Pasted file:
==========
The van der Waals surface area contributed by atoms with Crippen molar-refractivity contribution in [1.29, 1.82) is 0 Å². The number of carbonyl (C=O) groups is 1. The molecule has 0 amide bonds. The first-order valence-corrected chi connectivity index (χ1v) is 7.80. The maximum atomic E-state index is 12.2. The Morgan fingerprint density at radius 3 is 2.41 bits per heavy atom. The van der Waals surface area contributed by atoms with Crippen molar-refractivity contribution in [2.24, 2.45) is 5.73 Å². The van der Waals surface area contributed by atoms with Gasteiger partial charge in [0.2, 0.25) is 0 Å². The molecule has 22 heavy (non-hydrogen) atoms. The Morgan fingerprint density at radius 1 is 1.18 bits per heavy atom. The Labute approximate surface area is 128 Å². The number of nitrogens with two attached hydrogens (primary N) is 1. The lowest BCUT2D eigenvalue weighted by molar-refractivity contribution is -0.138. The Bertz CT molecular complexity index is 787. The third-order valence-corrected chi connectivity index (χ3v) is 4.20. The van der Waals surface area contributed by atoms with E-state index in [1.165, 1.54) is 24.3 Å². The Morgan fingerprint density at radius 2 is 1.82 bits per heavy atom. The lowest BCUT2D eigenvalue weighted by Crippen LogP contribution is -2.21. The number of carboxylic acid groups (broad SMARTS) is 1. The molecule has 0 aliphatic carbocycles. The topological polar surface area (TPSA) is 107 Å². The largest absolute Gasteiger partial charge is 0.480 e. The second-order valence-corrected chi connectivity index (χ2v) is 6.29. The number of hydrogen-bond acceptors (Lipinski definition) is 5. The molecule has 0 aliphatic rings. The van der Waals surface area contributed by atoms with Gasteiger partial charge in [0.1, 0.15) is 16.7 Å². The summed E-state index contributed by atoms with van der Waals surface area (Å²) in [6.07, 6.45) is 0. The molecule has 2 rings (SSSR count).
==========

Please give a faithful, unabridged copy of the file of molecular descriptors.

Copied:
The van der Waals surface area contributed by atoms with Crippen molar-refractivity contribution in [1.29, 1.82) is 0 Å². The number of carbonyl (C=O) groups is 1. The molecule has 0 amide bonds. The first-order valence-corrected chi connectivity index (χ1v) is 7.80. The maximum atomic E-state index is 12.2. The Morgan fingerprint density at radius 3 is 2.41 bits per heavy atom. The van der Waals surface area contributed by atoms with Crippen molar-refractivity contribution in [2.24, 2.45) is 5.73 Å². The van der Waals surface area contributed by atoms with Gasteiger partial charge in [0.2, 0.25) is 0 Å². The molecule has 22 heavy (non-hydrogen) atoms. The Morgan fingerprint density at radius 1 is 1.18 bits per heavy atom. The Labute approximate surface area is 128 Å². The number of nitrogens with two attached hydrogens (primary N) is 1. The lowest BCUT2D eigenvalue weighted by molar-refractivity contribution is -0.138. The Bertz CT molecular complexity index is 787. The third-order valence-corrected chi connectivity index (χ3v) is 4.20. The van der Waals surface area contributed by atoms with E-state index in [1.165, 1.54) is 24.3 Å². The Morgan fingerprint density at radius 2 is 1.82 bits per heavy atom. The lowest BCUT2D eigenvalue weighted by Crippen LogP contribution is -2.21. The number of carboxylic acid groups (broad SMARTS) is 1. The molecule has 0 aliphatic carbocycles. The topological polar surface area (TPSA) is 107 Å². The largest absolute Gasteiger partial charge is 0.480 e. The second-order valence-corrected chi connectivity index (χ2v) is 6.29. The number of hydrogen-bond acceptors (Lipinski definition) is 5. The molecule has 0 aliphatic rings. The van der Waals surface area contributed by atoms with Gasteiger partial charge in [0.1, 0.15) is 16.7 Å². The summed E-state index contributed by atoms with van der Waals surface area (Å²) in [6.07, 6.45) is 0. The molecule has 2 rings (SSSR count).